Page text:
by Jeremy Rogers

Cardinal Metrics is hosting a social mixer this evening in the hopes that students from all walks of life and all majors will come to learn about how they can get involved with using emerging technology.

The event will be held in the Holden Strategic Communications Center in the Arts and Journalism building from 7:00 – 8:30 pm. Participants will be able to explore the emergent technology of eye-tracking through an iSpy game. Afterwards, students will get to visualize their results and make an in-depth evaluation of how they did.

Eye tracking technology uses a series of sensors that find a viewer’s eyes and measures changes in pupil dilation, direction, and blink frequency among other factors to see where on a screen the viewer looks and for how long. Stringing together data points, designers then have access to data about what elements of design attract attention and which elements need to be highlighted more.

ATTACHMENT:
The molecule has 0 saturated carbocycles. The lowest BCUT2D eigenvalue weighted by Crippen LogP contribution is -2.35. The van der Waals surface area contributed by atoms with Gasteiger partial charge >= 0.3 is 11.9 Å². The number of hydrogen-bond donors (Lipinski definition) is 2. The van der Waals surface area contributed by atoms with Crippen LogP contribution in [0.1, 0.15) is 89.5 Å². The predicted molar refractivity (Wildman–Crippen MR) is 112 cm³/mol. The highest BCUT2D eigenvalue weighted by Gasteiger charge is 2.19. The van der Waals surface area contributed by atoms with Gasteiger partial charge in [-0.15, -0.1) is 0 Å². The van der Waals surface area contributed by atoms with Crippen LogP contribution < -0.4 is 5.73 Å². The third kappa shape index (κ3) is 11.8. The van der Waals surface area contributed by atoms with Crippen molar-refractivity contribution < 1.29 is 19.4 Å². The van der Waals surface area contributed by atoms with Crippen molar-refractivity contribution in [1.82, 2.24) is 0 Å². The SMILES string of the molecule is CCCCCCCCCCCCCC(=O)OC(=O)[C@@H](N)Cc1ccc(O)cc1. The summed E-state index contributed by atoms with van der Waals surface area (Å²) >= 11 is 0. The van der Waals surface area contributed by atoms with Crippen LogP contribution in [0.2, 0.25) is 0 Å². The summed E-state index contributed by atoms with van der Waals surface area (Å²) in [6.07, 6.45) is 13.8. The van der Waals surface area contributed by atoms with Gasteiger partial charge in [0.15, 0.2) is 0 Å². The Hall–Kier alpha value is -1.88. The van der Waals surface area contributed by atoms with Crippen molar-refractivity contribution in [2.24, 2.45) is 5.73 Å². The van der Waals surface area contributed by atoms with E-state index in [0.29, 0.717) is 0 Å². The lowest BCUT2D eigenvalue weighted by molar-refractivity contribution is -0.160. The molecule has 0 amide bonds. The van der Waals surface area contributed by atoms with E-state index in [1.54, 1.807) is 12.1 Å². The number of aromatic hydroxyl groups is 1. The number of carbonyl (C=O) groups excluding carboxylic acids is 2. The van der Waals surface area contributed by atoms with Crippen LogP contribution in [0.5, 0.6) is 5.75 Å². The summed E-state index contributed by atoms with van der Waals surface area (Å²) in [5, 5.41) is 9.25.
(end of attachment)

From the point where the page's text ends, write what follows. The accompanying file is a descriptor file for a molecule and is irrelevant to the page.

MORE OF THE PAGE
Image from Flickr

Eye tracking is used by many web designers to maximize the effectiveness of their page layouts. Applications of this can range from a restaurant optimizing its menu design so customers’ eyes are drawn to the best food to news outlets gauging how effective their advertisements are placed on a given page. New uses for the technology are being conceived every day. Eye tracking is being used to help determine the mental work load of doing certain activities and to evaluate the performance and expertise of doctors.

Eye tracking is just the beginning of learning about what Cardinal Metrics does. Cardinal Metrics is a student-run media organization that analyses data to find solutions for a number of varied clients. In addition to gaining real world experience by working with clients, members of the group are also able to receive professional certifications that can make them more attractive to employers after graduation.

The end of the semester is quickly arriving, so there’s no better time to learn about Cardinal Metrics and what they do for Ball State’s student media groups.


Sources: Look Tracker, Eye Tracker

Images: FacebookFlickr

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